Yesterday, I went on a shopping expedition which involved boarding a train at Charing Cross, which I planned to reach by going first to St James’s Park tube.
The first of the photos below (1.1) is of a taxi, parked close to where I live, with some sort of poppy related advert on it. I like to photo taxis covered in adverts. Temporariness, the passing London scene, will get more interesting as the years pass, blah blah.
Then, in Strutton Ground, just this side of Victoria Street, I encountered two besuited gentlemen wearing military berets and medals. I photoed them both, with their permission, and I post one of these photos here (1.2), also with their permission. Sadly, the other photo didn’t come out properly.
It was only at this point that I realised that, the following day (i.e. today) being Remembrance Sunday and what’s more the exact one hundredth anniversary of the Armistice of November 1918, London in the Westminster Abbey area would already be awash with Remembrance Sunday photo-ops. My shopping could wait a while, and I turned right down Victoria Street.
The seven other photos below mostly involve small wooden crosses and dead autumn leaves – autumn 2018 arrived at Peak Dead Leaf yesterday – but they also include another poppy related advert, this time on a the side of a bus (3.3), which I photoed in Parliament Square:
Sadly, the plasticated documents referring to “British Nuclear Test Veterans” (2.1) were insufficiently plasticated to resist the effects of the rain. It began to rain some more when I was arriving at Charing Cross station and it did not stop for several hours, so I’m guessing these lists suffered further rain damage. It’s odd how little sadnesses like this stick in your mind, in amongst the bigger sadnesses being remembered.
The autumn-leaves-among-crosses photos, all taken outside Westminster Abbey, are but a few of a million such that must have been taken over this weekend, in London and in many other places. Is it proper to include two mere advert photos, even if they are poppy related adverts, in such poetically symbolic and dignified company? I chose to do this because one of the things I find most interesting about these Remembrance remembrances is that, as each year of them passes, they don’t seem to be getting any smaller. People still want remember all this stuff, even though all the veterans of World War 1 are now gone. Hence the adverts. If the adverts didn’t get results, they’d not be worth their cost.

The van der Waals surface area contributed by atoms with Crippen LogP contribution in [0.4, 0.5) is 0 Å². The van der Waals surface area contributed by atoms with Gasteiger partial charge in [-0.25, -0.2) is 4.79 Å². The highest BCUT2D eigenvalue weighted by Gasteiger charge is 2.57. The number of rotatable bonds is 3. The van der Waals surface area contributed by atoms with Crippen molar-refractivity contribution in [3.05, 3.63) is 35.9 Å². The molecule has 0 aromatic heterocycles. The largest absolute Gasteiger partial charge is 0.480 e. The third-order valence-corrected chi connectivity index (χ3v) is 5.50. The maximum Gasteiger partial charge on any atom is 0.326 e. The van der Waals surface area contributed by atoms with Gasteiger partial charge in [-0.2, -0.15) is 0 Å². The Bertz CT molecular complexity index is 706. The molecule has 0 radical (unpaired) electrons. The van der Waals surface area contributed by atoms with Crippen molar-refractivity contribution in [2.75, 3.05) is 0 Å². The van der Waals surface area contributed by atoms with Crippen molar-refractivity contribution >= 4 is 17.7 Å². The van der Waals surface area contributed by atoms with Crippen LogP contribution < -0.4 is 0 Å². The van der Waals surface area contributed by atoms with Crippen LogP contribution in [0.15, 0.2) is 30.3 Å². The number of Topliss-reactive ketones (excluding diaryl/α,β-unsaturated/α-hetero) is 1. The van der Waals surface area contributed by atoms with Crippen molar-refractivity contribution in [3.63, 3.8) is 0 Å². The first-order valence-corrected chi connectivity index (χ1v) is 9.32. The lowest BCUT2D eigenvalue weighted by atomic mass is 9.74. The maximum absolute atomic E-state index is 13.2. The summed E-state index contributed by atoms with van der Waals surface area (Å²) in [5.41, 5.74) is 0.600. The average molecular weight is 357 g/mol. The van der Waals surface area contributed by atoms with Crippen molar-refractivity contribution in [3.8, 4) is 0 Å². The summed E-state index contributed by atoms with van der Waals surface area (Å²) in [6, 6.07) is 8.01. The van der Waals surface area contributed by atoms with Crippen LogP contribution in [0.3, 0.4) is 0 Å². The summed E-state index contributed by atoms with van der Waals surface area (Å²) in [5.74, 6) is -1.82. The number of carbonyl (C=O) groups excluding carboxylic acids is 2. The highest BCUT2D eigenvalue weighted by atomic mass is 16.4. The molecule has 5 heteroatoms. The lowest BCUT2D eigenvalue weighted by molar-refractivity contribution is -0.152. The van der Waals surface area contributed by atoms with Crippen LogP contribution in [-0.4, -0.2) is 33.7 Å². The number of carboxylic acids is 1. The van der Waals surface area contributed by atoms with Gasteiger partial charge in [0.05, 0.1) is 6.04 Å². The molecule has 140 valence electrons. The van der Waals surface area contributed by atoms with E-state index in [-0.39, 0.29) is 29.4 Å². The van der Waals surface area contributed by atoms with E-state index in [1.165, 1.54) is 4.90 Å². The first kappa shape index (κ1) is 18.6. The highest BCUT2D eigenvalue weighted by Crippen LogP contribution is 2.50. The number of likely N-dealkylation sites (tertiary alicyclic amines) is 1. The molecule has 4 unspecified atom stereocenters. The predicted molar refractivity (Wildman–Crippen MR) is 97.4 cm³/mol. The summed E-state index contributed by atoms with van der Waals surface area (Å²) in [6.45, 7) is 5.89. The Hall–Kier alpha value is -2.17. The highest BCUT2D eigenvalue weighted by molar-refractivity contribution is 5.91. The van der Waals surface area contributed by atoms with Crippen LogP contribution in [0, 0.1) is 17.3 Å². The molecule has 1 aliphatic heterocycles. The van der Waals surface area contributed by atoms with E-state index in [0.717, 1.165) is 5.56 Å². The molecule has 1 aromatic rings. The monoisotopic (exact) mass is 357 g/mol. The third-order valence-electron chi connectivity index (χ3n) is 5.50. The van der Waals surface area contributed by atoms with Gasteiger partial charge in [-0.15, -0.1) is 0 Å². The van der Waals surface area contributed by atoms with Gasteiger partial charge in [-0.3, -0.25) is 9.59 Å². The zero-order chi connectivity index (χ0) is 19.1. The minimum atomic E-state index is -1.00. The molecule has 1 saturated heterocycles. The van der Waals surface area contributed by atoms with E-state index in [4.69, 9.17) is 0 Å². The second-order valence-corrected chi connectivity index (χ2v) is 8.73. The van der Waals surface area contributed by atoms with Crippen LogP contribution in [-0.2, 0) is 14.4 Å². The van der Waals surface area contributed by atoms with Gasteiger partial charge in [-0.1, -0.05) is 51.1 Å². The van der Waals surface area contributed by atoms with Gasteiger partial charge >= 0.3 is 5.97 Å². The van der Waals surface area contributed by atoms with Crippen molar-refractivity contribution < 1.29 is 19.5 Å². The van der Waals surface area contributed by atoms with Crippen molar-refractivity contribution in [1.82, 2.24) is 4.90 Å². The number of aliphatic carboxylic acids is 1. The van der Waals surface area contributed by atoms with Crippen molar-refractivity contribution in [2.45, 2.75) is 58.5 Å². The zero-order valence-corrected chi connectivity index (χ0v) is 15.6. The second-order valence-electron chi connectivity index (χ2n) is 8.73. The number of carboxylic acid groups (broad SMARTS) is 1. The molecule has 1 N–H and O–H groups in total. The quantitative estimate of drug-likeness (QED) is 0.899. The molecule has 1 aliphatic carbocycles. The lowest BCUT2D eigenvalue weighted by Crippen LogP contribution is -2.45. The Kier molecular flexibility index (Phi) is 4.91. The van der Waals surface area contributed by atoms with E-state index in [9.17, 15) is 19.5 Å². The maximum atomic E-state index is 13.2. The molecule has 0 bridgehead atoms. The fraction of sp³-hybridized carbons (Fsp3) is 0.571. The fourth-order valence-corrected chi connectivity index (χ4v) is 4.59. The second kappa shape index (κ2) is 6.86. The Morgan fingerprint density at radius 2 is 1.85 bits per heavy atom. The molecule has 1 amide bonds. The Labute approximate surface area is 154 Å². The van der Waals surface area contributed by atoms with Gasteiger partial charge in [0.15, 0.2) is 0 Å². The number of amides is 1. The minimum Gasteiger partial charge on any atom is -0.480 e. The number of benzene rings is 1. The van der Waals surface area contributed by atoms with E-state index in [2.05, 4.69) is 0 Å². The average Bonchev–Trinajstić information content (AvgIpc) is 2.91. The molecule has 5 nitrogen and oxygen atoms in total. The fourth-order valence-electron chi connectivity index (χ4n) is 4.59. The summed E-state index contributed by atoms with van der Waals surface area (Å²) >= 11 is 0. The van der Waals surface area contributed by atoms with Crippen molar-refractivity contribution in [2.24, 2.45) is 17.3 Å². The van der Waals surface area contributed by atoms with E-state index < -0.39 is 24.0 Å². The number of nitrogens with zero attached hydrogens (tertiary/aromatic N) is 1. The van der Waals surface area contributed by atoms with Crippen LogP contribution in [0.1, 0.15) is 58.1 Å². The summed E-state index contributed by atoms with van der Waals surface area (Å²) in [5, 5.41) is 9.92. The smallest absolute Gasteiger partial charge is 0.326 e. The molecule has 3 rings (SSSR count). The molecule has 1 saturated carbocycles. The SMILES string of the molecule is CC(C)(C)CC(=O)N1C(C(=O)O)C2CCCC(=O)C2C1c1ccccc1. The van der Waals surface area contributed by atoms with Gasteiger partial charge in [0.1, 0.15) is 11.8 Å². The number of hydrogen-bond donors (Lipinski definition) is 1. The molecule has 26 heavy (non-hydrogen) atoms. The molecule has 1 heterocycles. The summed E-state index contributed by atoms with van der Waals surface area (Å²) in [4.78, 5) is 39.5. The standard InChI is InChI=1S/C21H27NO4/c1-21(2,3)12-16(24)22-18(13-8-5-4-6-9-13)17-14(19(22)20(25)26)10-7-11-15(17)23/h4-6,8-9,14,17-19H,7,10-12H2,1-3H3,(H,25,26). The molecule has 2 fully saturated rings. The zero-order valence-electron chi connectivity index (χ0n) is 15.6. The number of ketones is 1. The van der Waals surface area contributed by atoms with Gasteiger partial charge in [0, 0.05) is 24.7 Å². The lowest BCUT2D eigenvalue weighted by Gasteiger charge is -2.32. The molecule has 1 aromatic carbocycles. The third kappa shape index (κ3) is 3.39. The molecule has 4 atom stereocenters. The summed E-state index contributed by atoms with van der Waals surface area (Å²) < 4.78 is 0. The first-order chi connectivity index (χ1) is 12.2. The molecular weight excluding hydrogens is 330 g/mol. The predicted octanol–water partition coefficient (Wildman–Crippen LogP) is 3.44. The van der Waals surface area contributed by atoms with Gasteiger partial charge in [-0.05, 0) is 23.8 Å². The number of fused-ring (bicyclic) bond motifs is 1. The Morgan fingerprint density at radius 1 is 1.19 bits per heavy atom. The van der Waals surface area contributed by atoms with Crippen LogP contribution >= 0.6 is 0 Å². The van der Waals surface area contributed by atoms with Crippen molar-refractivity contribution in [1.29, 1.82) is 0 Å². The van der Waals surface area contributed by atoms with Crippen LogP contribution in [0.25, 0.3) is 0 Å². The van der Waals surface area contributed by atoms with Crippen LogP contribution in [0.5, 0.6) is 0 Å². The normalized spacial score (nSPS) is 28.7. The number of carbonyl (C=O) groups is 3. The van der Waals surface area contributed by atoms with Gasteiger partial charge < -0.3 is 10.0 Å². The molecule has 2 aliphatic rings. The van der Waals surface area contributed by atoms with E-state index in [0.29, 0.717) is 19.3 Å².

As to why these remembrances continue to be remembered, and by such huge numbers of people, year after year, I think one reason is that each political tribe and faction can each put their own spin on the sad events being remembered, but in the privacy of their own minds. For some political partisans, these ceremonies and symbols are a chance to wallow in the pageantry of patriotism. For others, they are an opportunity to rebuke such nationalists, for stirring up the kinds of hostility that might provoke a repeat of the sad events being remembered. “Patriotism” and “nationalism” being the words used to salute, or to denounce, the exact same sentiments. But declaring red poppies to be a warning that the defence budget should be increased, or that they are anti-Trump and anti-Brexit symbols that Trump supporters and Brexiteers have no right to wear, would be too vulgar and partisan, so on the whole this kind of vulgarity and partisanship is not indulged in, not out loud.
The phenomenon of the political meeting where all present hear the same words but where each understands them to mean different things – I’m thinking of such words as “Britain”, “freedom”, “democracy” and “common sense” – has long fascinated me. Remembrance ceremonies remind me, on a larger scale, of such meetings. I attended many such little political meetings myself before I decided that mainstream politics was not for me, and switched to libertarianism, where meanings are spelt out and arguments are had rather than avoided.
For less obsessively political people, Remembrance ceremonies and symbols are simply an opportunity to reflect on the sadness of history in general, and in particular the sadness of the premature deaths of beloved ancestors – or, perhaps worse – hardly known-about ancestors. We can at least all agree that premature death, in whatever circumstances, is a sad thing to contemplate. And until young men entirely cease from dying in wars, Remembrance Sunday will continue to be, among other things, a meaningfully up-to-date event.
And so, year after year, these ceremonies continue. Will this year’s anniversary come to be regarded as Peak Remembrance? We shall see.